The US Open's plan for radical changes in light of the coronavirus pandemic is receiving a wary reaction. Last week, Tennis Channel's Jon Wertheim tweeted details about the tournament protocol in the event is is played as scheduled, in New York City beginning August 31:
Hearing that 2020 @usopen to award 95% of the 2019 prize money (this, despite a 60% loss of revenue). Men’s and Women’s 2x draws reduced. Qualies, mixed doubles, juniors and wheelchair in jeopardy....— Jon Wertheim (@jon_wertheim) June 4, 2020
Here's @usta : if an athlete tests positive, they will be "sent to their room" and withdrawn from the tournament....my question: what is the recourse in case of a false positive?— Jon Wertheim (@jon_wertheim) June 4, 2020
Also apparently the new plans calls for @CincyTennis to be held the week prior to @usopen ...questions: a) which stars have you consulted? b) which-if any-have committed? c) which government officials have you consulted? d) does tournament have the authority to withdraw a player?— Jon Wertheim (@jon_wertheim) June 4, 2020
WTA No. 1 Ashleigh Barty is among the players saying she won't make a decision right now about whether to play, while Dan Evans has challenged Novak Djokovic's concerns about restricting who players can bring. Barty wants to hear more about the plans, which appear likely to be discussed with players this week.
"It's exciting that tennis is being talked about again and things are moving in the right direction for us to start competing, but I'd need to understand all of the information and advice from the WTA and the USTA before making a decision," she told the Sydney Morning Herald.
The USTA is considering various alternatives for holding the US Open, including arranging testing and travel for players, and only allowing competitors to bring one person to the tournament with them.
Djokovic has objected to the one-person requirement, while Nadal questioned whether the event can be safely played as scheduled in a city that has been hard hit by coronavirus.
"There has to be a bit of give and take from the players," he said. "The majority of the draw would only travel with one coach. Not everyone's traveling with physios and fitness trainers like Novak said, so I think his argument there is not really valid for the rest of the draw, apart from the real top guys.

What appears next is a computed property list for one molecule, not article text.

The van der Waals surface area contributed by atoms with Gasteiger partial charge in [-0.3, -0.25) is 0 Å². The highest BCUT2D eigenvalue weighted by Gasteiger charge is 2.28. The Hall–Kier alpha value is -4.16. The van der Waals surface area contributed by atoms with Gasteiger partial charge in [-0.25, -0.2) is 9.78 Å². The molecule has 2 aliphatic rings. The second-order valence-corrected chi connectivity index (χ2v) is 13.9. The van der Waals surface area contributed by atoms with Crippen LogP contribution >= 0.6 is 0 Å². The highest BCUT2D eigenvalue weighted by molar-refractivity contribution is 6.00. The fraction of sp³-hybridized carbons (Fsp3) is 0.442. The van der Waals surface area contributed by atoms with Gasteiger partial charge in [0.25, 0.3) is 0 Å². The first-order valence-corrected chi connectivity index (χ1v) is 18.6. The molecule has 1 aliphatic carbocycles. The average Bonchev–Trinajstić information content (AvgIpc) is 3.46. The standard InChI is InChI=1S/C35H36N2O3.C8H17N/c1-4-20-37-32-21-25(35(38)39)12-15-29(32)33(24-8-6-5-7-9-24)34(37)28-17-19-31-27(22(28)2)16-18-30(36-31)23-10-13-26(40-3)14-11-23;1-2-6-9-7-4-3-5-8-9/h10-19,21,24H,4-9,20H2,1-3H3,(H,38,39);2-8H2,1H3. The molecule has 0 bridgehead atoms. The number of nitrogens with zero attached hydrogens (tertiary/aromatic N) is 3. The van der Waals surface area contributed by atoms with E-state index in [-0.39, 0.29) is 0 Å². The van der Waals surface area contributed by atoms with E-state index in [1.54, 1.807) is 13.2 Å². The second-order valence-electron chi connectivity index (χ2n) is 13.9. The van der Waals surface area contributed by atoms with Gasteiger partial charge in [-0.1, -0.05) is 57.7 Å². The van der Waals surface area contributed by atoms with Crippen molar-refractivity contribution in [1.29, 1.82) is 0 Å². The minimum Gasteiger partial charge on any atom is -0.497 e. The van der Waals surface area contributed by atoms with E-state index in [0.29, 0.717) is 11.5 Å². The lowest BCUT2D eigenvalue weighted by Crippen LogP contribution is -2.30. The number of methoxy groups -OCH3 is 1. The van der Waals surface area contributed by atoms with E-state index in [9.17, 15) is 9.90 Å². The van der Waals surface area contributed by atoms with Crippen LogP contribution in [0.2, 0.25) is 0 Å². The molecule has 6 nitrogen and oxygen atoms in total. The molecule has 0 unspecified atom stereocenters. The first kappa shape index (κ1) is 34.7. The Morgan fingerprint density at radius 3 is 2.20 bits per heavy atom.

"Novak and Rafa should really be looking to help those players with lower ranks. I don't think having just a coach is a good enough reason not to be going to a tournament."
Evans' comments were in reaction to the ATP No. 1 raising concerns about the requirements.
"The rules that they told us that we would have to respect to be there, to play at all, they are extreme," Djokovic was quoted by AFP as telling Prva TV.
"We would not have access to Manhattan, we would have to sleep in hotels at the airport, to be tested twice or three times per week."
Djokovic specifically mentioned the one-person limitation as a problem, saying, "I mean, you need your coach, then a fitness trainer, then a physiotherapist."
In a recent conference with journalists, Nadal also said he would hold off on a decision.
"It is not ideal," Nadal told press in an online video call. "Right now I wouldn't want to go play a tennis tournament in New York. But I don't know in two months."
Australia's John Millman said it would be a difficult decision for organizers.
"You can’t just throw in a tournament like this with no preparation," Millman was quoted as saying by the Melbourne Age. "From some of the protocols that I’ve seen as to what tennis would look like—and the security and safety measures that go into place—it’s a massive ask."
The ATP and WTA tours are also expected to make an announcement about lead-up events to the US Open. Tour competition is currently suspended through the next seven weeks.